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Recovering backpacker, Cornwallite at heart, political enthusiast, catalyst, writer, husband, father, community volunteer, unabashedly proud Canadian. Every hyperlink connects to something related directly or thematically to that which is highlighted.

Wednesday 26 February 2014

Election 2015: Godzilla vs. The Zombie Apocalypse (UPDATED-IER)

It should be.  This could be a subtle stroke of genius by Team Trudeau - one all the lobbyists out there should be paying attention to.

Watershed management and floods.  Ice storm-ready buildings and the tools necessary for rapid response.  Emergency Preparedness plans that extend beyond the 72 hour cycle to what we've been witnessing, which is week-long or longer crisis impacts.

Oh - and individual training, community preparedness and better resource-allocation mechanisms between jurisdictions.  Not to mention the social-emotional learning, self-regulation and other things that go along with it.  Throw in some Open Government/citizen engagement for good measure.

Stephen Harper has done a great job over the years of positioning the greatest threats Canada faces as human (or not-quite-human) - terrorists lapping at our shores, separatists trying to tear us apart, special interest groups undermining everything that real Canadians hold dear.

It's man vs. man.

It has been in Harper's interest to get us angry, paranoid and functionally fixed on getting what we want right now, to hell with everyone else.

It's also how he's governed; fear the Zombie Apocalypse and build up the fire walls.

If Trudeau's team are being as clever as we should hope they are, they've landed on the perfect narrative to counter the Harpernian Progressive Apocalypse:

The Sustained Severe Weather Event.

It doesn't matter what kind of coffee you drink, whether you're a social elitist, a Bay Street power broker, a rural farmer or a middle-income worker anywhere.  When nature strikes, all of that gets stripped away.  If anything, in crises like these heroism tends to come from the ground up, not the top down.

Why?  Because it's in times of shared crisis that real leaders emerge, the kind that rally people to common purpose.  This doesn't tend to be a profitable enterprise, as leaders suck at putting themselves first.  It takes periods of darkness for their lights to shine fully.

In a people vs. nature conflict, it's in everyone's interest to work together.  We're still afraid - fear is a powerful motivator and politics is all about motivation - but what we fear isn't someone out there right now who wants to hurt us.

It's something that could happen to all of us that, collaboratively, we can prepare for.  It feels good to get ready.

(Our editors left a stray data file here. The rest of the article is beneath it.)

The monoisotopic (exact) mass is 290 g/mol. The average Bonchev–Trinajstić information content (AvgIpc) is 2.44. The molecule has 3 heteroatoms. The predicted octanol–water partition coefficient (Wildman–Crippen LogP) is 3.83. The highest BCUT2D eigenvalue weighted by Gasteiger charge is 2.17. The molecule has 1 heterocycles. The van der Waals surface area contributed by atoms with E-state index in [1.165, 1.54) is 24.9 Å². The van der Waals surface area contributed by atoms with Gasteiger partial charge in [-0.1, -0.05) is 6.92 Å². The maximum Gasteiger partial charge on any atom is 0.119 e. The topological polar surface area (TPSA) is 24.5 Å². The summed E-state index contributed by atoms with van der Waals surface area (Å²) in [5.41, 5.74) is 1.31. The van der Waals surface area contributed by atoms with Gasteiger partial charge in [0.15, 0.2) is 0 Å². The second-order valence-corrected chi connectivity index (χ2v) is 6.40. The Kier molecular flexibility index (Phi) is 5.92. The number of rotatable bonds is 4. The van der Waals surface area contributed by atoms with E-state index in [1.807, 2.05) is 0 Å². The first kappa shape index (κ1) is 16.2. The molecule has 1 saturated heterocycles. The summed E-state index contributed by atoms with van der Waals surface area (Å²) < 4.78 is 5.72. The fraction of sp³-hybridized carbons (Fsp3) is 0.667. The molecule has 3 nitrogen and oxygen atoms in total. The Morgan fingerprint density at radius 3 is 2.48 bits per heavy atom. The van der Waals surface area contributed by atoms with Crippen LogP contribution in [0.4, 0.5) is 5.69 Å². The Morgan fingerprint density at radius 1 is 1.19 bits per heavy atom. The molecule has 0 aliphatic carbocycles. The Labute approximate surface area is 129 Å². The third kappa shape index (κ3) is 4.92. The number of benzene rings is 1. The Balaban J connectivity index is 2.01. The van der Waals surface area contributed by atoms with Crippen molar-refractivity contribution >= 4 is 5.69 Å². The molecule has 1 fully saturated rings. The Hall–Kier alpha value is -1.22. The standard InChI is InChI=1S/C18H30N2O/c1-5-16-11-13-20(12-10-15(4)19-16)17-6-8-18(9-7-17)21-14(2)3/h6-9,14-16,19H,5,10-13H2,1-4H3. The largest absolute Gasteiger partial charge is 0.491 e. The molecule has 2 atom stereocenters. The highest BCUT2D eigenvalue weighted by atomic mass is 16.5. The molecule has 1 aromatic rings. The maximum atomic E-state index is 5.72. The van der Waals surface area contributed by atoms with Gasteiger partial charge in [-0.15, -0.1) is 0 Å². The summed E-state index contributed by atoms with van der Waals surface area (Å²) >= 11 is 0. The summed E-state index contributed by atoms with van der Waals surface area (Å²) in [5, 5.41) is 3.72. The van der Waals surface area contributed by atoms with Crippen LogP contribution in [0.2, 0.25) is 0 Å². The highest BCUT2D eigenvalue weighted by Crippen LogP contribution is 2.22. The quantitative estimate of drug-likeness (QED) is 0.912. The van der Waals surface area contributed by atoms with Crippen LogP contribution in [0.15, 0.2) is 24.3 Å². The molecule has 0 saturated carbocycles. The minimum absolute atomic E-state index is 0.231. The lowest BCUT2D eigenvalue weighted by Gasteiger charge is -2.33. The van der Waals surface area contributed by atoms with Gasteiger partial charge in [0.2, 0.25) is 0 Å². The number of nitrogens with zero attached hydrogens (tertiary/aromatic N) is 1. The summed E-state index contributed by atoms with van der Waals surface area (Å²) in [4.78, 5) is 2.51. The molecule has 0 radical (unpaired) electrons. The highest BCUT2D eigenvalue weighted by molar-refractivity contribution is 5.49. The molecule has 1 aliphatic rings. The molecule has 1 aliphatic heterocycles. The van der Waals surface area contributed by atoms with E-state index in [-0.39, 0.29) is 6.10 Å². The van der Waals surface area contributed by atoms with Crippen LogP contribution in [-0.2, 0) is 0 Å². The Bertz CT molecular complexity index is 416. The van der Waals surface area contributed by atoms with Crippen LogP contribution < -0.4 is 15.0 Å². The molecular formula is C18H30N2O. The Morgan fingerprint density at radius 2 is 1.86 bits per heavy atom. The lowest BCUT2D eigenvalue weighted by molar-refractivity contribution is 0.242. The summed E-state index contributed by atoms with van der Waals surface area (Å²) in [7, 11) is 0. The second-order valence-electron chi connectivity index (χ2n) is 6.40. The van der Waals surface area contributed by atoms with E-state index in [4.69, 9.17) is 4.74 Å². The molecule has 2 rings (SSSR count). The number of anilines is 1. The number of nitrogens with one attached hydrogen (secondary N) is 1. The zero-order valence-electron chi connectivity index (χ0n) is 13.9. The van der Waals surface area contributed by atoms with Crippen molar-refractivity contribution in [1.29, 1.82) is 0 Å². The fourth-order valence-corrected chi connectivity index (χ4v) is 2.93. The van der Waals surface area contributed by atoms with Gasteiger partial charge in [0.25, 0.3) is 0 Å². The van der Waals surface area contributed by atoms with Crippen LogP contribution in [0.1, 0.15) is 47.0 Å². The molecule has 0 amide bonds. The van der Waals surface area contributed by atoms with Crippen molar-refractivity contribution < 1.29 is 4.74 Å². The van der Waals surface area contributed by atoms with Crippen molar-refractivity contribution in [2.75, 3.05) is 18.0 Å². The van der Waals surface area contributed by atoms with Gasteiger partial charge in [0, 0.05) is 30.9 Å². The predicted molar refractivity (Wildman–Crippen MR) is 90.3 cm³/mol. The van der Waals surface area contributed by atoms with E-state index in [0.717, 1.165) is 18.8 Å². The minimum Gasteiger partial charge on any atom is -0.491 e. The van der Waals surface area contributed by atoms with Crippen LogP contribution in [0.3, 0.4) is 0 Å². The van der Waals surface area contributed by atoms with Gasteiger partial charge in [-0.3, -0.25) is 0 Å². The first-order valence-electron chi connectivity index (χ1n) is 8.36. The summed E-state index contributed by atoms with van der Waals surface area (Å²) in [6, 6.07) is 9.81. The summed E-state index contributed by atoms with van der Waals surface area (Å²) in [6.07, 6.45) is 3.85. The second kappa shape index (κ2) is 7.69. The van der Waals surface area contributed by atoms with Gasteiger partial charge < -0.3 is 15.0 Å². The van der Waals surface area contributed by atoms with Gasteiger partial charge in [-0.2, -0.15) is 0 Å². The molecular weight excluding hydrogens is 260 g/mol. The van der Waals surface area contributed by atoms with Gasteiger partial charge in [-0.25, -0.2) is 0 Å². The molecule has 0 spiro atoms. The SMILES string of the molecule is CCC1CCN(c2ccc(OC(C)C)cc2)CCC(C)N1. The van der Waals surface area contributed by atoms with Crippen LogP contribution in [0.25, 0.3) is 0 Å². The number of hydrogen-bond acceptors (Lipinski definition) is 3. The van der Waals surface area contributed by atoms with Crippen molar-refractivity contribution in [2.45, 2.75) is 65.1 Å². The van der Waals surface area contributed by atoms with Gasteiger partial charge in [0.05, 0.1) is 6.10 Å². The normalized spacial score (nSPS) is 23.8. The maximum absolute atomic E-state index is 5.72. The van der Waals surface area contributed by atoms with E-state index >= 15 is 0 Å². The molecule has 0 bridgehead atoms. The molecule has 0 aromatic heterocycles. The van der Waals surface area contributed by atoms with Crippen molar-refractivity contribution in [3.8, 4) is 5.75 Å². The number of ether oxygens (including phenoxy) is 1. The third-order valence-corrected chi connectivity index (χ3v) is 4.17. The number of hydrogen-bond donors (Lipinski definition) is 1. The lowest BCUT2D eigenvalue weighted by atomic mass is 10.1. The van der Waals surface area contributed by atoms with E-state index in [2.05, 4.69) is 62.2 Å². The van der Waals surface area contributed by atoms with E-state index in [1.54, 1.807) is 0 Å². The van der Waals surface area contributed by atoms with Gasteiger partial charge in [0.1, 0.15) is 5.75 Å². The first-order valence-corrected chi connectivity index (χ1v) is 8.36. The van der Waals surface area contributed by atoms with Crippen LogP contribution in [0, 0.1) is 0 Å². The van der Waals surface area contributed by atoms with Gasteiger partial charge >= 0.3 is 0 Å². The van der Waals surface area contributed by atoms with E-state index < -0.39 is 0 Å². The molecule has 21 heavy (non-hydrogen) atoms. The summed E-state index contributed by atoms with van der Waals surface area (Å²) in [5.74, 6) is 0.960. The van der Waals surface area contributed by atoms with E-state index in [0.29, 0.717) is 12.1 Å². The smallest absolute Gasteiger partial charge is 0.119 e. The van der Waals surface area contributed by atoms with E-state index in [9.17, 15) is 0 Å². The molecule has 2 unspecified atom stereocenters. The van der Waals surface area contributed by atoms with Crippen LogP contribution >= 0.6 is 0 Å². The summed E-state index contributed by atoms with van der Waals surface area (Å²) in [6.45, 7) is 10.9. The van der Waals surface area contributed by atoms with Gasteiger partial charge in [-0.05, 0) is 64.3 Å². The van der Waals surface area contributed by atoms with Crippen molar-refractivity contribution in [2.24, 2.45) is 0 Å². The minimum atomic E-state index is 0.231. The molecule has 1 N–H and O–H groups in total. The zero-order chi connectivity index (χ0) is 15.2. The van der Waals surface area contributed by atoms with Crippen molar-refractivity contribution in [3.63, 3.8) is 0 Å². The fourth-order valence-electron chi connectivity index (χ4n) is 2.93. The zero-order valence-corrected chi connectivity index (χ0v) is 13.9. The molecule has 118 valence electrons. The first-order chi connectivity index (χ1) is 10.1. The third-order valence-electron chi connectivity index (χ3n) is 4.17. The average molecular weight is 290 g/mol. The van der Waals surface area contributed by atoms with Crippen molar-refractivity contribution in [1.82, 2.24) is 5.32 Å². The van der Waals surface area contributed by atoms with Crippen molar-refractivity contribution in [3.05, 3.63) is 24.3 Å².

Just(in) for fun, there are a growing number of man-vs.-nature movies coming out over the next year or so that will reinforce this concern into our social conscience.

Weather the storm together, or trust one leader to keep the zombies at bay.

The functionally fixed oak of a leader that is Harper, or the dynamic, empathetic force of nature that is Trudeau.  This can be portrayed as the immovable object vs. the unstoppable force.

It can also be framed as reaction vs. preparedness.

Now that would make for an interesting ballot question.

I swear to god, I don't plan these sorts of narrative-builds out in advance.

Ontario is tapped out - you can reactively blame whoever you want, but the fact remains the province does not have enough cash to support municipalities in their ice-storm damage repairs.  And that doesn't even touch what damage might occur if we have a particularly torrential spring.  

Think flooded streets, flooded basements, mold, damaged cars and roadways - the potential costs are a nightmare.  When the storm hits, people (whether voters or not) aren't going to be focused on who to blame, but who can help.  

You know who does have some coin to spare, though?  Ottawa.  The federal government, if it was feeling civic-minded, could assist the provinces and municipalities directly in a coordinated effort to mitigate existing storm-damage costs and better prepare to avoid or minimize future damage.

To change course like that, though, you need to be more like a reed than an oak.

Winter's coming to an end, it's time to get ready for Spring...

UPDATED 27/2/14 - He noted, however, that more extreme weather - like Toronto's December ice storm - may be more likely in the future due to a warming planet.


UPDATED 8/21/14

"And frankly, this terrorist caliphate in our judgment represents an increasing long-term threat to the security of our own country.  It is that serious."

Terrorist caliphate, like a mindless hoard.  Increasing threat, security of our country. 

Not to minimize the horrific beheading of James Foley or to absolve the murderers of the heinousness of their act, but what exactly is the risk they pose to our own country?  Are we worried they're going to bomb us?  Are they coming here next to behead Canadians on our own soil?

The answer is no.  They are a threat to Canadians overseas; they present a threat in terms of recruitment, probably, but that's got as much to do with internal conditions that make terrorism seem like an appealing choice to some.

Maybe Harper believes in what he says; maybe he's being a political opportunist.  Both have happened over his tenure, though I'd say we've seen more of the latter than the former.

Either way, you can see why "only we can keep the zombies beyond the wall" is a compelling narrative for Team Harper.

Winter is coming, however, and they may find that trying to keep threats at bay simply isn't enough.

Time will tell...


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